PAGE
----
I´ve been doing some research for a solution that would use beacons but there is one thing that i dont quite understand yet. I have made some test with Googles open source beacon app for deploying and registering beacons and that was no problem.
This solution that I´m researching for would use an app for deploying beacons and that also means that they would be owned by the namespace of that app. There will be another app that would be used by customers but this app was not the one that registered the beacons and uses another namespace, how can this app discover the beacons? The beacons will not public.
Am I thinking about this in the wrong way or is there a more of a correct way to do this?
Beacons broadcast their namespace + instance IDs for every device around them to see. So it’s hard to speak of “ownership” here—everyone can discover such beacons.
You haven’t said exactly which app from Google you’re talking about, I assume it’s this one:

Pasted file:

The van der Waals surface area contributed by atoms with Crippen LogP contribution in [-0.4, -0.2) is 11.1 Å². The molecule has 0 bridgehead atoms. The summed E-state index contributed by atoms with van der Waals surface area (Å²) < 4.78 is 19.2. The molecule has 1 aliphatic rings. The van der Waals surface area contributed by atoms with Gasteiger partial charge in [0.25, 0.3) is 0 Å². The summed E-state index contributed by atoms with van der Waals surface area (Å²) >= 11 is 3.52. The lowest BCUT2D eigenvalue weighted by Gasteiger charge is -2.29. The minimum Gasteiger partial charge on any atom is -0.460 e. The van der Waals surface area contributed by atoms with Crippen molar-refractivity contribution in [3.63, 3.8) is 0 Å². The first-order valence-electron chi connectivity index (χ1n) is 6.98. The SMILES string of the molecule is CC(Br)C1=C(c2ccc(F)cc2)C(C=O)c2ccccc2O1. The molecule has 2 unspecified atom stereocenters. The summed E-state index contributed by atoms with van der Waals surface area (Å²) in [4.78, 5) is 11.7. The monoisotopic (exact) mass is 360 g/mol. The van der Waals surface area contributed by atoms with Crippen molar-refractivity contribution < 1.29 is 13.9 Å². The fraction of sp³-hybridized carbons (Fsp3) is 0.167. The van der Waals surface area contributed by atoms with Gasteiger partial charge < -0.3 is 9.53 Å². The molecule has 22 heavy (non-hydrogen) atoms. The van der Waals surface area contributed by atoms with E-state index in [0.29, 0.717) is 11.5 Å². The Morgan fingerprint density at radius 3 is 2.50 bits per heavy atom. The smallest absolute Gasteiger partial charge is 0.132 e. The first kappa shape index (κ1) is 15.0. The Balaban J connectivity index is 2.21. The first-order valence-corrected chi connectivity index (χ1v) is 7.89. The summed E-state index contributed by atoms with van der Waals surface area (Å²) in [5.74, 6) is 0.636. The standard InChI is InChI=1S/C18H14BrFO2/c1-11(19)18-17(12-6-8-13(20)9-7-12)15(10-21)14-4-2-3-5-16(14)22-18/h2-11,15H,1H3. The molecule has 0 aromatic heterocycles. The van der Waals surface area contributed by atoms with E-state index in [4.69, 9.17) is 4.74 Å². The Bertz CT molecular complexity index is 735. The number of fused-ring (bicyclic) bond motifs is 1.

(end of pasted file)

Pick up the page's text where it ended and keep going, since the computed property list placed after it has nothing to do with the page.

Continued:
This app registers beacons in Google’s “Proximity API.” I’m not 100% sure, but I think that only the person that registered the beacons in that API can then retrieve the data back, so here there truly is a notion of “ownership”—but it’s less “beacon ownership,” and more “Proximity API data” ownership. So for example, if you register your beacons in the Proximity API and add some attachments to them, I think only you will be able to retrieve them. (Again, I didn’t play with the Proximity API too much yet, so I’m not 100% sure here.) But because beacon still broadcast “in plain text,” other apps can still discover them, just not access the Proximity API data.
And just for the full picture, with most beacons from most vendors, there’s another concept of ownership: i.e., only the owner of the beacons can connect to them and re-configure them. At Estimote, we assign your beacons to your Estimote Account when you buy them, and you need to use your credentials to connect and change their configuration. But this type of ownership has naturally nothing to do with Eddystone specifically.
Finally, with Estimote Beacons, there’s also a feature called “Secure UUID,” where the IDs broadcasted by beacons are encrypted, and the keys to decrypt them are stored in Estimote Cloud, only for the owner (as defined immediately above) to access and decrypt. You can also temporarily grant access to the beacons to a 3rd party app via a feature we call “Infrastructure Sharing.” More info here, if you’re interested: